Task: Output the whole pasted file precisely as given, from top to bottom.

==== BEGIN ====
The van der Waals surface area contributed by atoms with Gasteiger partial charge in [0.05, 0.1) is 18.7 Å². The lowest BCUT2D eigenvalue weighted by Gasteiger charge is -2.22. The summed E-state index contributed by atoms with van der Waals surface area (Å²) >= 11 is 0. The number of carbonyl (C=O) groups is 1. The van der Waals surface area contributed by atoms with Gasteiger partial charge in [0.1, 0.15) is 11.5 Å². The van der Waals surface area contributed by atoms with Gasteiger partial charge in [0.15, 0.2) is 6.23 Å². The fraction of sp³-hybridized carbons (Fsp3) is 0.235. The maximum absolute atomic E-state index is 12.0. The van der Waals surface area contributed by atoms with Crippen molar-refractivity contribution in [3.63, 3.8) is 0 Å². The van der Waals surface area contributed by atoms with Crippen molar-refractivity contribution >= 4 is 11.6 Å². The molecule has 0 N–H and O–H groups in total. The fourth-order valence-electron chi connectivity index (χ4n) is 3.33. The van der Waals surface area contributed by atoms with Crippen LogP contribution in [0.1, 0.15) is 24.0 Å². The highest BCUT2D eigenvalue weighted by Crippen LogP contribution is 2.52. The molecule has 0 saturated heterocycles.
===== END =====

The van der Waals surface area contributed by atoms with Gasteiger partial charge in [0.05, 0.1) is 18.7 Å². The lowest BCUT2D eigenvalue weighted by Gasteiger charge is -2.22. The summed E-state index contributed by atoms with van der Waals surface area (Å²) >= 11 is 0. The number of carbonyl (C=O) groups is 1. The van der Waals surface area contributed by atoms with Gasteiger partial charge in [0.1, 0.15) is 11.5 Å². The van der Waals surface area contributed by atoms with Gasteiger partial charge in [0.15, 0.2) is 6.23 Å². The fraction of sp³-hybridized carbons (Fsp3) is 0.235. The maximum absolute atomic E-state index is 12.0. The van der Waals surface area contributed by atoms with Crippen molar-refractivity contribution in [3.63, 3.8) is 0 Å². The van der Waals surface area contributed by atoms with Crippen molar-refractivity contribution >= 4 is 11.6 Å². The molecule has 0 N–H and O–H groups in total. The fourth-order valence-electron chi connectivity index (χ4n) is 3.33. The van der Waals surface area contributed by atoms with Crippen LogP contribution in [0.1, 0.15) is 24.0 Å². The highest BCUT2D eigenvalue weighted by Crippen LogP contribution is 2.52. The molecule has 0 saturated heterocycles.